Europe has plenty of problems, but the dollar could make all that irrelevant for the euro.
Sure, Greece is in crisis, and yes, there is plenty of talk of a euro zone recession.
But if you really want to know where the euro is headed, take a look at the dollar.
That's the view of Michael Woolfolk, a senior currency strategist at Bank of New York Mellon .
"Improving economic trends in the United States will lead to certainly more of a risk appetite, globally speaking," he told CNBC.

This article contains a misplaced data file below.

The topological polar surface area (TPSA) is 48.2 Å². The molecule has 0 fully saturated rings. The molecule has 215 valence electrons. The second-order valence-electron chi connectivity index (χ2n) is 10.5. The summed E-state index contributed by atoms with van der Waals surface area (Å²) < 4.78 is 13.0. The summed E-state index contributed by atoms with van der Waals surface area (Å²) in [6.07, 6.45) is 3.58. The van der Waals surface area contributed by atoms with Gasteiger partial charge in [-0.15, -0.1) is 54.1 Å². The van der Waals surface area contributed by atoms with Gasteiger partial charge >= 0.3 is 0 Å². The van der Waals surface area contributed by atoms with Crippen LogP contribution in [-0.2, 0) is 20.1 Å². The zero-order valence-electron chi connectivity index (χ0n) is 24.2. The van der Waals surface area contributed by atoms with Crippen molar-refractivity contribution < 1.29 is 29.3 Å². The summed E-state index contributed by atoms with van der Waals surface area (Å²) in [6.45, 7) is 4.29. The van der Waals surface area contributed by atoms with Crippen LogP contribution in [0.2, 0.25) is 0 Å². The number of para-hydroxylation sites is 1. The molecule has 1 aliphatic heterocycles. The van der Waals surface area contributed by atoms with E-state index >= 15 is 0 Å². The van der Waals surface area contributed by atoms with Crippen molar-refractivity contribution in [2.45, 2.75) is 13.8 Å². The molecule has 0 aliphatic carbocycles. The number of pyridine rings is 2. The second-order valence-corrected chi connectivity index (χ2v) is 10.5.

As a result, "foreign investors will be using the U.S. dollar as a funding currency for the carry trade, selling U.S. dollars and investing in overseas assets. So we see weight on the U.S. dollar, particularly in the second half" of 2012.
In the near term, Woolfolk expects the euro to face some headwinds, given the myriad problems in Europe. But by the end of the year, as the U.S. economy picks up and investors' risk appetite improves, he thinks that "1.40 is a good target," adding, "It wouldn't surprise me if it we got up to 1.45 in the fourth quarter."
You can watch the discussion on the video.
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